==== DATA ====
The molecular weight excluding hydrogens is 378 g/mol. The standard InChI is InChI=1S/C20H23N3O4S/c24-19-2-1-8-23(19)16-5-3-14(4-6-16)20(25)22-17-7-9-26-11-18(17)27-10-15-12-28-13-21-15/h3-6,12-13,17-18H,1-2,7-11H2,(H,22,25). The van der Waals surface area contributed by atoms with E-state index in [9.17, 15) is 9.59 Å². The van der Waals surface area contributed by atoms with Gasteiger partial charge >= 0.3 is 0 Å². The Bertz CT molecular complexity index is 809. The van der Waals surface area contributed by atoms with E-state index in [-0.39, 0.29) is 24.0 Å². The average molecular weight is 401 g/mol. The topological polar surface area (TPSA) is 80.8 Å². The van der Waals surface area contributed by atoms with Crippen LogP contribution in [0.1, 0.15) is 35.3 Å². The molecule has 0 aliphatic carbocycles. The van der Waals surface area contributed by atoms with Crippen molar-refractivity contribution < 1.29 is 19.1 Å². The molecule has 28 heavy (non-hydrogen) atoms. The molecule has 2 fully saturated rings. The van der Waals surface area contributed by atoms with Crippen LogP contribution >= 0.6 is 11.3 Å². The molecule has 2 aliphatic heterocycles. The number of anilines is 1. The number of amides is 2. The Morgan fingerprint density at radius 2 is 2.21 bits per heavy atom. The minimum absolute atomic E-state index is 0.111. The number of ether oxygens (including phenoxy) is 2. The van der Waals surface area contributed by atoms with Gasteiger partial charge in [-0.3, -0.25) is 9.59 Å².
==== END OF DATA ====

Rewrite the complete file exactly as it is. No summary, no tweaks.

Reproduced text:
The molecular weight excluding hydrogens is 378 g/mol. The standard InChI is InChI=1S/C20H23N3O4S/c24-19-2-1-8-23(19)16-5-3-14(4-6-16)20(25)22-17-7-9-26-11-18(17)27-10-15-12-28-13-21-15/h3-6,12-13,17-18H,1-2,7-11H2,(H,22,25). The van der Waals surface area contributed by atoms with E-state index in [9.17, 15) is 9.59 Å². The van der Waals surface area contributed by atoms with Gasteiger partial charge >= 0.3 is 0 Å². The Bertz CT molecular complexity index is 809. The van der Waals surface area contributed by atoms with E-state index in [-0.39, 0.29) is 24.0 Å². The average molecular weight is 401 g/mol. The topological polar surface area (TPSA) is 80.8 Å². The van der Waals surface area contributed by atoms with Crippen LogP contribution in [0.1, 0.15) is 35.3 Å². The molecule has 0 aliphatic carbocycles. The van der Waals surface area contributed by atoms with Crippen molar-refractivity contribution < 1.29 is 19.1 Å². The molecule has 28 heavy (non-hydrogen) atoms. The molecule has 2 fully saturated rings. The van der Waals surface area contributed by atoms with Crippen LogP contribution >= 0.6 is 11.3 Å². The molecule has 2 aliphatic heterocycles. The number of anilines is 1. The number of amides is 2. The Morgan fingerprint density at radius 2 is 2.21 bits per heavy atom. The minimum absolute atomic E-state index is 0.111. The number of ether oxygens (including phenoxy) is 2. The van der Waals surface area contributed by atoms with Gasteiger partial charge in [-0.3, -0.25) is 9.59 Å².